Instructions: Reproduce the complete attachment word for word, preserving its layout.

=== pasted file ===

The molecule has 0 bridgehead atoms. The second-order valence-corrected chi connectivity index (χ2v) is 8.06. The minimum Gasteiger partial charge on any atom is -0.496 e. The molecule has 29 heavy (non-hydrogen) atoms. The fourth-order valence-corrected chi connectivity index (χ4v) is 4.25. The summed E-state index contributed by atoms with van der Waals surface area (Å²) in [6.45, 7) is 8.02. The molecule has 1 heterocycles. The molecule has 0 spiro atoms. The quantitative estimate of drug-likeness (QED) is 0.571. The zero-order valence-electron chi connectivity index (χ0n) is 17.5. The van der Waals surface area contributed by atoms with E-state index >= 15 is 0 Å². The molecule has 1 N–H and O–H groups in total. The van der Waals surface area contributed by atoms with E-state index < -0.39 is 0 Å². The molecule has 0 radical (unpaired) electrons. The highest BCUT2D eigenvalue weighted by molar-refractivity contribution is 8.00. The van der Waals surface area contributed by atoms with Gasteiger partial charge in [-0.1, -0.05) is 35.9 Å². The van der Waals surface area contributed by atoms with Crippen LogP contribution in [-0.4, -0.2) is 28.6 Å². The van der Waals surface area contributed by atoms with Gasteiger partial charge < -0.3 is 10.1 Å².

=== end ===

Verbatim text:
The molecule has 0 bridgehead atoms. The second-order valence-corrected chi connectivity index (χ2v) is 8.06. The minimum Gasteiger partial charge on any atom is -0.496 e. The molecule has 29 heavy (non-hydrogen) atoms. The fourth-order valence-corrected chi connectivity index (χ4v) is 4.25. The summed E-state index contributed by atoms with van der Waals surface area (Å²) in [6.45, 7) is 8.02. The molecule has 1 heterocycles. The molecule has 0 spiro atoms. The quantitative estimate of drug-likeness (QED) is 0.571. The zero-order valence-electron chi connectivity index (χ0n) is 17.5. The van der Waals surface area contributed by atoms with E-state index >= 15 is 0 Å². The molecule has 1 N–H and O–H groups in total. The van der Waals surface area contributed by atoms with E-state index < -0.39 is 0 Å². The molecule has 0 radical (unpaired) electrons. The highest BCUT2D eigenvalue weighted by molar-refractivity contribution is 8.00. The van der Waals surface area contributed by atoms with Gasteiger partial charge in [-0.1, -0.05) is 35.9 Å². The van der Waals surface area contributed by atoms with Crippen LogP contribution in [-0.4, -0.2) is 28.6 Å². The van der Waals surface area contributed by atoms with Gasteiger partial charge < -0.3 is 10.1 Å².